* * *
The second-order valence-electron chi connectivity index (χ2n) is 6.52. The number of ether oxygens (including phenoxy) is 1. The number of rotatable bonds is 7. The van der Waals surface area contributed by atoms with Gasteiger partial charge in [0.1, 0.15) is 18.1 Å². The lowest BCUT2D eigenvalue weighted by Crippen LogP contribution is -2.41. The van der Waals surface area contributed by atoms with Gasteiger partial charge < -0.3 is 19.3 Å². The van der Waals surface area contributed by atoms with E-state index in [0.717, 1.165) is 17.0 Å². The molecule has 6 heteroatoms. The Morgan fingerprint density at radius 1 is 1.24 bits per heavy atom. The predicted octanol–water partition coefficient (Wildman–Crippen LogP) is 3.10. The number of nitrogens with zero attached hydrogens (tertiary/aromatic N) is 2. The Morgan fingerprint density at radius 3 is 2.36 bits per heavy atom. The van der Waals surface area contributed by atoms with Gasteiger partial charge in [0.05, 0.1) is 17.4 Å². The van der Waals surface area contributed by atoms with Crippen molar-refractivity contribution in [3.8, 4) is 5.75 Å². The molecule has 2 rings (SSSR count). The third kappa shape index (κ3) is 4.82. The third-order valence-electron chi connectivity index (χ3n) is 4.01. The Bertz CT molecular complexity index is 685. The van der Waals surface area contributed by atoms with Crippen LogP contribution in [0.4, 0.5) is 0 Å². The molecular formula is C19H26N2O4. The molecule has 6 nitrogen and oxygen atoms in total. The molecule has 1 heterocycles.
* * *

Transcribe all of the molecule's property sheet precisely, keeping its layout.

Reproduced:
The second-order valence-electron chi connectivity index (χ2n) is 6.52. The number of ether oxygens (including phenoxy) is 1. The number of rotatable bonds is 7. The van der Waals surface area contributed by atoms with Gasteiger partial charge in [0.1, 0.15) is 18.1 Å². The lowest BCUT2D eigenvalue weighted by Crippen LogP contribution is -2.41. The van der Waals surface area contributed by atoms with Gasteiger partial charge < -0.3 is 19.3 Å². The van der Waals surface area contributed by atoms with E-state index in [0.717, 1.165) is 17.0 Å². The molecule has 6 heteroatoms. The Morgan fingerprint density at radius 1 is 1.24 bits per heavy atom. The predicted octanol–water partition coefficient (Wildman–Crippen LogP) is 3.10. The number of nitrogens with zero attached hydrogens (tertiary/aromatic N) is 2. The Morgan fingerprint density at radius 3 is 2.36 bits per heavy atom. The van der Waals surface area contributed by atoms with Gasteiger partial charge in [0.05, 0.1) is 17.4 Å². The van der Waals surface area contributed by atoms with Crippen molar-refractivity contribution in [3.8, 4) is 5.75 Å². The molecule has 2 rings (SSSR count). The third kappa shape index (κ3) is 4.82. The third-order valence-electron chi connectivity index (χ3n) is 4.01. The Bertz CT molecular complexity index is 685. The van der Waals surface area contributed by atoms with Crippen LogP contribution in [0.4, 0.5) is 0 Å². The molecular formula is C19H26N2O4. The molecule has 6 nitrogen and oxygen atoms in total. The molecule has 1 heterocycles.